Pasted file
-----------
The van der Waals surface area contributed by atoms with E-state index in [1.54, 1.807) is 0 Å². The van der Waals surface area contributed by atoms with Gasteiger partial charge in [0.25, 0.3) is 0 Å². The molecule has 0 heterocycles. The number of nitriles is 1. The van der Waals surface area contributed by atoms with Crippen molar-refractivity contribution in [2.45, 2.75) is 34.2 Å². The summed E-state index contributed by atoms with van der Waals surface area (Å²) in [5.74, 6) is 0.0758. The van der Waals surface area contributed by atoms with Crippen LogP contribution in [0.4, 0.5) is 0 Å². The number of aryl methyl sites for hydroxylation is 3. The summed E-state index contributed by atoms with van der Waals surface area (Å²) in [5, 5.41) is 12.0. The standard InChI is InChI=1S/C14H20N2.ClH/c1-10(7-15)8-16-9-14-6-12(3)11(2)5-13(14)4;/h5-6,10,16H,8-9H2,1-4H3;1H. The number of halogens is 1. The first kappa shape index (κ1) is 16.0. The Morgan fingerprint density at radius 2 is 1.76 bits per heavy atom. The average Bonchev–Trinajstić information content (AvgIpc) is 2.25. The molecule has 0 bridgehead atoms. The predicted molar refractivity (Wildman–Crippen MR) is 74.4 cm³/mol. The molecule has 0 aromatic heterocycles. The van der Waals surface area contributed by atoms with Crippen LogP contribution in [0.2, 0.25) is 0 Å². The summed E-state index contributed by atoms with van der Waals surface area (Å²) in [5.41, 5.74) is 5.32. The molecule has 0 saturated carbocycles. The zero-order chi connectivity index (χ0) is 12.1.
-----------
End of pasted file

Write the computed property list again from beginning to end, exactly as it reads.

The van der Waals surface area contributed by atoms with E-state index in [1.54, 1.807) is 0 Å². The van der Waals surface area contributed by atoms with Gasteiger partial charge in [0.25, 0.3) is 0 Å². The molecule has 0 heterocycles. The number of nitriles is 1. The van der Waals surface area contributed by atoms with Crippen molar-refractivity contribution in [2.45, 2.75) is 34.2 Å². The summed E-state index contributed by atoms with van der Waals surface area (Å²) in [5.74, 6) is 0.0758. The van der Waals surface area contributed by atoms with Crippen LogP contribution in [0.4, 0.5) is 0 Å². The number of aryl methyl sites for hydroxylation is 3. The summed E-state index contributed by atoms with van der Waals surface area (Å²) in [5, 5.41) is 12.0. The standard InChI is InChI=1S/C14H20N2.ClH/c1-10(7-15)8-16-9-14-6-12(3)11(2)5-13(14)4;/h5-6,10,16H,8-9H2,1-4H3;1H. The number of halogens is 1. The first kappa shape index (κ1) is 16.0. The Morgan fingerprint density at radius 2 is 1.76 bits per heavy atom. The average Bonchev–Trinajstić information content (AvgIpc) is 2.25. The molecule has 0 bridgehead atoms. The predicted molar refractivity (Wildman–Crippen MR) is 74.4 cm³/mol. The molecule has 0 aromatic heterocycles. The van der Waals surface area contributed by atoms with Crippen LogP contribution in [0.2, 0.25) is 0 Å². The summed E-state index contributed by atoms with van der Waals surface area (Å²) in [5.41, 5.74) is 5.32. The molecule has 0 saturated carbocycles. The zero-order chi connectivity index (χ0) is 12.1.